Saturday, October 3, 2015

Phil Thornalley interview

Part of a very nice interview with Phil at Song Facts:

The Cure's 1982 Pornography album was a turning point for the English rockers, who were nearing the brink of collapse with increasing in-fighting fueled by near-constant drug use. Produced by Phil Thornalley, the dark record reflected frontman Robert Smith's depression and the promotional tour introduced their trademark goth look.

The album is now considered a proto-goth rock classic by fans and critics alike, but its production has inspired larger-than-life tales, from the Cure barricading themselves in their record label's offices and building trash heaps and beer can pyramids in RAK studios to refusing to work until they snorted ample amounts of coke or dropped acid. Smith claims he barely remembers making the album, but calls it one of the group's best.

Songfacts: You also went on to produce The Cure's Pornography album. Has the experience of making that album been mythologized to some degree?

Phil: Totally. I actually produced that very early in my career. I was like 21 and it was before I'd worked with Alex. Robert has gone on record saying that it's one of his three favorite albums. At the time, it was just another album that was made along with The Psychedelic Furs or Hot Chocolate, but with that one I think because I was at the same age as the guys in The Cure, we were more like contemporaries and all the nutty stories you've read about the making of the record, they're all true. It was just over the top.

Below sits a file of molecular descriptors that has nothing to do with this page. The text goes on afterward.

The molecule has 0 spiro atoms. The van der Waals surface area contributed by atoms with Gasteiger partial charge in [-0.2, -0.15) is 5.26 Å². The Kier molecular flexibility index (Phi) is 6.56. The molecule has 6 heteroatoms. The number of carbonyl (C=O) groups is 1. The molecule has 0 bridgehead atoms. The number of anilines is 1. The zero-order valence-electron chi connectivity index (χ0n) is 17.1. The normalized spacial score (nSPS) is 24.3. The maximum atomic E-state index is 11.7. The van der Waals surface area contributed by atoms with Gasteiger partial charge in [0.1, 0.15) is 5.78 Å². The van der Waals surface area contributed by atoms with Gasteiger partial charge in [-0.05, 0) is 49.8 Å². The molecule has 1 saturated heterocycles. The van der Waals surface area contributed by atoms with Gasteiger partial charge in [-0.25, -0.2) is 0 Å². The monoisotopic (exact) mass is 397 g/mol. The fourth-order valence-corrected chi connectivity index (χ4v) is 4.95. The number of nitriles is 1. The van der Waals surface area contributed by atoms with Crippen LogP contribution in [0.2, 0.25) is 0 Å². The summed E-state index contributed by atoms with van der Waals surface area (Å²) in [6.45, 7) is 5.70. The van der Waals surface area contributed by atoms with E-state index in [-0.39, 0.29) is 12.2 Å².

In the end there was no hit single, but there was this great legacy of this album that you put on and you go: "That's something different." So I'm very proud of that, but the mythologizing, I guess maybe it has got something special about it: it's so different, it's so not what anybody was doing then or not what anybody's doing now. So, long may the myths continue!

Songfacts: I read how you guys stumbled upon the pornography debate between Graham Chapman and Germaine Greer that is sampled at the beginning of "Pornography." But was that track already written when that happened?

Phil: Yes it was. It was just one of those freaky things that has happened in my career in the studio where we tried this approach that Brian Eno and David Byrne from Talking Heads were doing. They called it "Found Music." You turned on the radio or the TV and tried to find some disparate elements and sometimes it just worked.

I suppose in this case it was very literal. You know, I don't know what the song was about, but the title was "Pornography." But we happened to try this experiment coincidentally just as this highbrow program was discussing the subject. So it's just weird. (Thanks Carl)

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